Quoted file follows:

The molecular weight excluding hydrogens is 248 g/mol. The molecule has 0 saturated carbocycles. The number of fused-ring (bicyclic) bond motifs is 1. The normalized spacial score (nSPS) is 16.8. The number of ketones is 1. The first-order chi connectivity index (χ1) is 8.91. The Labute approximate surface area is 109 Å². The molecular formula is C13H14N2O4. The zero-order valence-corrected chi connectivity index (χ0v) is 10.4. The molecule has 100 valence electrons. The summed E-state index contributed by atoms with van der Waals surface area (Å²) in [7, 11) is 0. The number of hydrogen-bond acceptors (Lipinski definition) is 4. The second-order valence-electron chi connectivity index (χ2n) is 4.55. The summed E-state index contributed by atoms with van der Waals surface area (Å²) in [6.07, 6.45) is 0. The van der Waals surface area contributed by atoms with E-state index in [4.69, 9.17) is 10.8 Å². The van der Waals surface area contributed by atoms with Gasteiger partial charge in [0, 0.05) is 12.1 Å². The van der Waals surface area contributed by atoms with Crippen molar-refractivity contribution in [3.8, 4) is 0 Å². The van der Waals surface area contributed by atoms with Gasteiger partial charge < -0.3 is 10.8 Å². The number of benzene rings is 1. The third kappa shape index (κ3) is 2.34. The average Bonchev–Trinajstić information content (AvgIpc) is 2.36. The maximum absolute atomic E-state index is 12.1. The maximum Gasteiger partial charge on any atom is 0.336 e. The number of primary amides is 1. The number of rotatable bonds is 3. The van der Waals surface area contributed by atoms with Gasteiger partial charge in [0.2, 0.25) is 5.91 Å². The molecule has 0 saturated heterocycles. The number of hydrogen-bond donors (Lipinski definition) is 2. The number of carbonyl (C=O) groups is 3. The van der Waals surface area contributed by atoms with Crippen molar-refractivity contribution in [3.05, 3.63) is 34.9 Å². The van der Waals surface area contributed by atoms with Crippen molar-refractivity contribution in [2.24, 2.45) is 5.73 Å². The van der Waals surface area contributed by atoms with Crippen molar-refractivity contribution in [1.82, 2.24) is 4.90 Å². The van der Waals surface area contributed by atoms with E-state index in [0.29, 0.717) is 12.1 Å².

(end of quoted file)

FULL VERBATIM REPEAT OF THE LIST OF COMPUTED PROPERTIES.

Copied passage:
The molecular weight excluding hydrogens is 248 g/mol. The molecule has 0 saturated carbocycles. The number of fused-ring (bicyclic) bond motifs is 1. The normalized spacial score (nSPS) is 16.8. The number of ketones is 1. The first-order chi connectivity index (χ1) is 8.91. The Labute approximate surface area is 109 Å². The molecular formula is C13H14N2O4. The zero-order valence-corrected chi connectivity index (χ0v) is 10.4. The molecule has 100 valence electrons. The summed E-state index contributed by atoms with van der Waals surface area (Å²) in [7, 11) is 0. The number of hydrogen-bond acceptors (Lipinski definition) is 4. The second-order valence-electron chi connectivity index (χ2n) is 4.55. The summed E-state index contributed by atoms with van der Waals surface area (Å²) in [6.07, 6.45) is 0. The van der Waals surface area contributed by atoms with E-state index in [4.69, 9.17) is 10.8 Å². The van der Waals surface area contributed by atoms with Gasteiger partial charge in [0, 0.05) is 12.1 Å². The van der Waals surface area contributed by atoms with Crippen molar-refractivity contribution in [3.8, 4) is 0 Å². The van der Waals surface area contributed by atoms with Gasteiger partial charge < -0.3 is 10.8 Å². The number of benzene rings is 1. The third kappa shape index (κ3) is 2.34. The average Bonchev–Trinajstić information content (AvgIpc) is 2.36. The maximum absolute atomic E-state index is 12.1. The maximum Gasteiger partial charge on any atom is 0.336 e. The number of primary amides is 1. The number of rotatable bonds is 3. The van der Waals surface area contributed by atoms with Gasteiger partial charge in [0.2, 0.25) is 5.91 Å². The molecule has 0 saturated heterocycles. The number of hydrogen-bond donors (Lipinski definition) is 2. The number of carbonyl (C=O) groups is 3. The van der Waals surface area contributed by atoms with Crippen molar-refractivity contribution in [3.05, 3.63) is 34.9 Å². The van der Waals surface area contributed by atoms with Crippen molar-refractivity contribution in [2.24, 2.45) is 5.73 Å². The van der Waals surface area contributed by atoms with Crippen molar-refractivity contribution in [1.82, 2.24) is 4.90 Å². The van der Waals surface area contributed by atoms with E-state index in [0.29, 0.717) is 12.1 Å².